Chrysanthemums (Chrysanthemum morifolium)

20171029_144304I didn’t use to pay much attention to chrysanthemums in my earlier days.  They just seemed so “common place” and were always the cheap plants at the nursery.  But at some point I decided that my garden needed that quintessential splash of color in the fall, so I thought “what the heck”.

The name “Chrysanthemum” was given to the plant by the botanist, Carolus Linneaus.  It is a combination of two Greek words that literally translates into “golden flower”.  Though the plant is native to Asia, it is not uncommon to find it growing in gardens and containers in Greece.

20180117_143759(All links open a new page, so you won’t lose your spot when you look around!  Get information on gardening and cultural traditions, recipes, stories, and more!)

What I didn’t realize is that you can get color out of them twice a year, both in the spring and the fall.  The big show is after summer, but the spring bloom is nothing to sneeze at.

They are not fussy about where you put them.  I have some growing in clay, in full sun, and part shade.  Few things bother them to the point that they don’t make it.  For me, snails and slugs have been my worst enemies, so be sure to protect your plants if they are in your garden, too.

20180117_143539Another wonderful thing is that chrysanthemums are both heat and drought tolerant.  This is very good for my Central California garden!  We hit 100+ F temperatures every summer for prolonged periods of time and my plants handle it with ease each season.  Winter takes its toll on the vegetation, but the plant is a perennial capable of handling zone 5-6 cold.  It will die back, but a quick trim of the old material reveals fresh, living leaves below.

20180117_143900Chrysanthemums also come in a wide variety of colors and slower shapes.  Pretty much the only color not available that I know of is blue.  They are color changers, too.  My white flowers eventually develop streaks of purple, and my yellow will have splashes of burgundy-red.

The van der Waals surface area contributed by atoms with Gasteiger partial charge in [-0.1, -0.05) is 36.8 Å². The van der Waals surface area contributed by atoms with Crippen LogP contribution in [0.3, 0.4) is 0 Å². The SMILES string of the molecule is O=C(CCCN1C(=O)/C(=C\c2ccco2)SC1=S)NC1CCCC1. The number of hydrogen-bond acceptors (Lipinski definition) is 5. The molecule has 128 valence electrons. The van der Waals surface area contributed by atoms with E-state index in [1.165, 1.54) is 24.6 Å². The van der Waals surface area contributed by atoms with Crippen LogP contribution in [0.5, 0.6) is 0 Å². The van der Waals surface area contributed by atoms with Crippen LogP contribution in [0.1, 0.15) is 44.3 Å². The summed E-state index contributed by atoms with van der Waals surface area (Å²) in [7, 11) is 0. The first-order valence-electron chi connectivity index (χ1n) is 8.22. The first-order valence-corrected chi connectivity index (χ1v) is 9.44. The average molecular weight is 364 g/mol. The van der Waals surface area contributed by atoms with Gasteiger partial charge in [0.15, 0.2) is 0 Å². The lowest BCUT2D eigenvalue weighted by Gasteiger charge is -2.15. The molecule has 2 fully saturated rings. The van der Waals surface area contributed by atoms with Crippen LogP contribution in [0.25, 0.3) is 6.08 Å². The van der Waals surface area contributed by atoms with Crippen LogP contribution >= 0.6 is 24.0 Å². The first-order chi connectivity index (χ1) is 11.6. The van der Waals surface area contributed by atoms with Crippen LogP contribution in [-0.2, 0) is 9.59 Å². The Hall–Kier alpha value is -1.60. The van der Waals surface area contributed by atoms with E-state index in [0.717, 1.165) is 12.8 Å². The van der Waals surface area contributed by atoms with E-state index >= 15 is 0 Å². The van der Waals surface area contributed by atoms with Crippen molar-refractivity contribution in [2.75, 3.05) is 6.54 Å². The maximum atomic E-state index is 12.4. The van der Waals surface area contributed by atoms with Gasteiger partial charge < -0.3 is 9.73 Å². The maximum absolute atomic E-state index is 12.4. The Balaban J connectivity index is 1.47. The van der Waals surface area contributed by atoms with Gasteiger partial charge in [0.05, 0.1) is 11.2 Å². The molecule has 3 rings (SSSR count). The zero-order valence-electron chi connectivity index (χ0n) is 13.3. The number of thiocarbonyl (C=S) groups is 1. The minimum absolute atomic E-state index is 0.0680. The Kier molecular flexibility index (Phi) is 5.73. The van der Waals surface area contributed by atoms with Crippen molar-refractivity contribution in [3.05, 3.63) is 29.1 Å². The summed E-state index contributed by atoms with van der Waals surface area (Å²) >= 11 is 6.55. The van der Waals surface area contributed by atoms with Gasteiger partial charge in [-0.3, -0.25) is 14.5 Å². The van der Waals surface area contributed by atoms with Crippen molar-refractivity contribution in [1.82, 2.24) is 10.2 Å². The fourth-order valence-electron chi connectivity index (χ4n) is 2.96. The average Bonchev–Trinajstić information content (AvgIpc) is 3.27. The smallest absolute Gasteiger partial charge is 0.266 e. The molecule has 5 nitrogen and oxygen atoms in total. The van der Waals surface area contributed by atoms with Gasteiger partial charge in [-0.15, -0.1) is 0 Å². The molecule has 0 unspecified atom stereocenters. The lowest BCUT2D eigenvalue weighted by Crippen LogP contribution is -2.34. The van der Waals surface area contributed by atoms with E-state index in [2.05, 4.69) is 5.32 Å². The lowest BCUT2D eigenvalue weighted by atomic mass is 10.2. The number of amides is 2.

When trimming growth that has died back, just grab the stems by the handful and cut near the base, above the new layer of growth.

Depending on what variety you get will determine it’s pattern of growth.  Some form large-ish mounds 2-3 feet across, while others are more narrow and upright.  The upright forms may flop over.  You could either stake them, or if they are allowed to flop over, lateral stems may eventually form and grow upwards, anyway.  The plants tend to be on the shorter side, at about 2-3 feet.  This makes them great additions to the front or middle of the flower bed.

The low growth will sprout upwards in no time.  The cut off material is now ready for compost!

Plant Summary:

  • Perrenial
  • Evergreen, if temperatures stay above freezing, but may need to protect in cold weather
  • Flower Color: various: red, orange, yellow, pink, green, purple, white
  • Height: up to 2-3
  • Width: up to 2-3
  • Sun: full sun, part shade
  • Water: drought tolerant
  • Soil pH: 6.5 – 7.5
  • Soil type: tolerates various soils but does not like soggy conditions
  • Key nutrients: balanced
  • Planting time: early spring or early fall


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